Business Overview

As the owner of a cartoon service, you can take your talent for drawing and perhaps writing cartoons in a number of directions. You could create art for greeting cards, books and magazines, digital clients, animation studios, ads, comic books, merchandise, cartoon syndicates and almost endless other sales channels both online and off.

Who is this business right for?

First and foremost, you must have a talent for cartooning. For many kinds of assignments, the ability to write—especially in a humorous vein—is also necessary. Beyond that, your marketing skills and self-promotional instincts will help you commercialize your talent in a number of ways.

What happens during a typical day at a cartoon service?

Your typical day will look very different depending on the direction you take your talent. But regardless of direction, your activities will fall into three basic areas.

  • Marketing your services and constantly soliciting business and originating new markets and ways of doing business
  • Working on your commissioned or speculative projects
  • Invoicing clients and keeping your business afloat

What is the target market?

About the only way of defining your clientele is that it consists of anyone or any company that has an interest in your art. This could include publishers, newspaper syndicates, non-profit or political organizations, website owners, bloggers, merchandisers, Hollywood studios and consumers.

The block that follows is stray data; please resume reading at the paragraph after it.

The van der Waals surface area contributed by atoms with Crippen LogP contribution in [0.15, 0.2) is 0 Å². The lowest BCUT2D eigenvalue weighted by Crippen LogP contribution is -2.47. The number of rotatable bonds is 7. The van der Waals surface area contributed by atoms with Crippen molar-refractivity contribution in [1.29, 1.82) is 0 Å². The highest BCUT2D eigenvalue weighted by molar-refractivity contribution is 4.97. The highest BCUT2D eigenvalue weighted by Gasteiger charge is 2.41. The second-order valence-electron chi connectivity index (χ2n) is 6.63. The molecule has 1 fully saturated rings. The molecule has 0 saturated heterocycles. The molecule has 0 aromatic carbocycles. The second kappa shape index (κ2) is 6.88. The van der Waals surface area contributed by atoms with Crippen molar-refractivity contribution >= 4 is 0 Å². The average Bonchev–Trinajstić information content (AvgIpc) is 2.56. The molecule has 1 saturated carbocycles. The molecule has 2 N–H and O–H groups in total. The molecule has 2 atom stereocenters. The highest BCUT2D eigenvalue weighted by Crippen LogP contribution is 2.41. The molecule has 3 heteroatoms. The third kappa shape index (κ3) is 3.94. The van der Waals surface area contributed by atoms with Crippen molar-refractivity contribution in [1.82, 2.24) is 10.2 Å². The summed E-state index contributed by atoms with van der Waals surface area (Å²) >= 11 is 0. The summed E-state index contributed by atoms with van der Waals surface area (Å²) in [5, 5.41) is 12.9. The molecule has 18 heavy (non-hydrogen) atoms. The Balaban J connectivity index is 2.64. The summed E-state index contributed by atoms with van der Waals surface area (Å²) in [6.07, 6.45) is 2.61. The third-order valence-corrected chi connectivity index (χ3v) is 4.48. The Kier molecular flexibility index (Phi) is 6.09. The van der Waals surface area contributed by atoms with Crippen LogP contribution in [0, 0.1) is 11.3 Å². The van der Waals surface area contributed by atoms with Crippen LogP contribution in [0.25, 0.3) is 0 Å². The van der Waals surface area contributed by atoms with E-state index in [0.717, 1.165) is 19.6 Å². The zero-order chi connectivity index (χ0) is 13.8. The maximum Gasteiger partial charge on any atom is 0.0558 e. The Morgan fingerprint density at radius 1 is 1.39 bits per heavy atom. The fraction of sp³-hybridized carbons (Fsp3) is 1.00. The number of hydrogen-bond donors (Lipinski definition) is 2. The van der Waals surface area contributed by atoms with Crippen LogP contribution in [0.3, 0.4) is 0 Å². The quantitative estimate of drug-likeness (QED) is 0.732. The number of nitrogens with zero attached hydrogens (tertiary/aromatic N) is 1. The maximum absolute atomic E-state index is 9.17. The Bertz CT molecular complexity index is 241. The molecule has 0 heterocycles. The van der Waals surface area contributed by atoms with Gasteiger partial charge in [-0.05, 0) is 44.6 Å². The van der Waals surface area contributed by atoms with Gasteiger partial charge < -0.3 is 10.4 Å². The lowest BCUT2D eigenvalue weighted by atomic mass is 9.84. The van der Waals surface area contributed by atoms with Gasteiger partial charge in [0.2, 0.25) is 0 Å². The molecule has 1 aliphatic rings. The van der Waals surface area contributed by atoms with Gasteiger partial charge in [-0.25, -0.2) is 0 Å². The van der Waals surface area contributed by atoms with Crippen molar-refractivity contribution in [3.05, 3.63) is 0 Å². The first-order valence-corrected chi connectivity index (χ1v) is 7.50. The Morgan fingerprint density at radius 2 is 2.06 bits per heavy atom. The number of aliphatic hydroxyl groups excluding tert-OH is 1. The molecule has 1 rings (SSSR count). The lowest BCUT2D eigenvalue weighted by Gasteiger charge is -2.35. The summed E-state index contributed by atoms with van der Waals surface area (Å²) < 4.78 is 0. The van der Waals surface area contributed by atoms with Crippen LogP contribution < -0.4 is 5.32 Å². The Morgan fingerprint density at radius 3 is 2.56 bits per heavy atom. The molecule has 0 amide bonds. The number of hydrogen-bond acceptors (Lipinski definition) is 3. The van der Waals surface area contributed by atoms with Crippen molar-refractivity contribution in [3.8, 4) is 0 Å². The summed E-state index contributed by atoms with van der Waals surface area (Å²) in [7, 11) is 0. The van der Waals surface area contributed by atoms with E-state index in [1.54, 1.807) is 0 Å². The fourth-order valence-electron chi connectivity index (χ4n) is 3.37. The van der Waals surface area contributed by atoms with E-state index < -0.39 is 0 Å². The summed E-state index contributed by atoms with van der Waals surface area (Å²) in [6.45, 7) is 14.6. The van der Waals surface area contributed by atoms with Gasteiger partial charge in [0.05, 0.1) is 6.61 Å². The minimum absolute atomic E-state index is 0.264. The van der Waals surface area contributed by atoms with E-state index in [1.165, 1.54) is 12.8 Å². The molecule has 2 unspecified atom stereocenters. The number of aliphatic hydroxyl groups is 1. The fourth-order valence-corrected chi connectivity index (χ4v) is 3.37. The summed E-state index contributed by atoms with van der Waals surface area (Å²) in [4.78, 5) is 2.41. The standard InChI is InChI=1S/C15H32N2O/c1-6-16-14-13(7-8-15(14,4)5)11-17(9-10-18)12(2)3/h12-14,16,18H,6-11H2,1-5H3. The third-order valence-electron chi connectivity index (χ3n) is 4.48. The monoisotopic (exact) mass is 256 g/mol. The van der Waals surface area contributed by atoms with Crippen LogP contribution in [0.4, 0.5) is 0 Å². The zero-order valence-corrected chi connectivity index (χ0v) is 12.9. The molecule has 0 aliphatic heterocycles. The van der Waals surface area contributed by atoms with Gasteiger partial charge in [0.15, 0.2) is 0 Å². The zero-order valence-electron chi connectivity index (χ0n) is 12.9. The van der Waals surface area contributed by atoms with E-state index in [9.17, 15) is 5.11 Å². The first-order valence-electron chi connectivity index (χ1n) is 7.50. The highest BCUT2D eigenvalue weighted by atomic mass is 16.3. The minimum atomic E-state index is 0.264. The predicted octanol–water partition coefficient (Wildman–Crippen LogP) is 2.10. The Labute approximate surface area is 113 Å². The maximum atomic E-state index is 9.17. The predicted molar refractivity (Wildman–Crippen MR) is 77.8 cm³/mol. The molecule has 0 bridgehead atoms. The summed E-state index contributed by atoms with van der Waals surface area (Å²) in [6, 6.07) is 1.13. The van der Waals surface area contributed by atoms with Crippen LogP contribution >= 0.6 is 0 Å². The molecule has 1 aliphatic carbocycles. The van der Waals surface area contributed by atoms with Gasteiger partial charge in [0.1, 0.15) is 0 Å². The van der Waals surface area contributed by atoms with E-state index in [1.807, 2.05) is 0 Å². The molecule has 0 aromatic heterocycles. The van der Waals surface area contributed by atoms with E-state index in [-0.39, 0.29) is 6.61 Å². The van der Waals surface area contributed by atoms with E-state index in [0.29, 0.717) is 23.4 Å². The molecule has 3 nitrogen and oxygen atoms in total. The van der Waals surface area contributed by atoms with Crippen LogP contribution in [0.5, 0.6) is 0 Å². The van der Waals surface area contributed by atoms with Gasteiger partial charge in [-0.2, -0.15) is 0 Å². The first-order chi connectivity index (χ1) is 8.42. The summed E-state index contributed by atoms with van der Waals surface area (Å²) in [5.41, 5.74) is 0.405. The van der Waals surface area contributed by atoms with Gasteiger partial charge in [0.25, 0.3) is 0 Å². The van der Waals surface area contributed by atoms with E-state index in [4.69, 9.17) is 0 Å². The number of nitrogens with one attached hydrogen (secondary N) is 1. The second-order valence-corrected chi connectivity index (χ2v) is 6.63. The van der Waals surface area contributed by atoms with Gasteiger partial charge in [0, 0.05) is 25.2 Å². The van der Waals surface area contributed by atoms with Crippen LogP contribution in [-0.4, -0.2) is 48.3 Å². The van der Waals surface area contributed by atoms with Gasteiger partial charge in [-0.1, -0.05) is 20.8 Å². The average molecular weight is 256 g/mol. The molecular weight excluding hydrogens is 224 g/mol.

How does a cartoon service make money?

You’ll charge a fee for your work. In the case of cartoonists who sell online, they might provide art to enliven blogs, newsletters or websites. You might sell your products on a per-cartoon basis or by a monthly or annual fee or even in bulk quantity discounts. Here’s one example of a price list provided by a cartoon service that sells via a subscription model.   

What is the growth potential for a cartoon service?

That would depend on the direction you take your business. Since newspapers are an endangered business model today, the market for newspaper-based syndicated cartoonists is quite tight. However, online markets continue to open up (though the pay can be low). If your talent can find an audience, you can thrive, but most cartoonists have day jobs to pay the bills while their cartooning is completed on a part-time basis.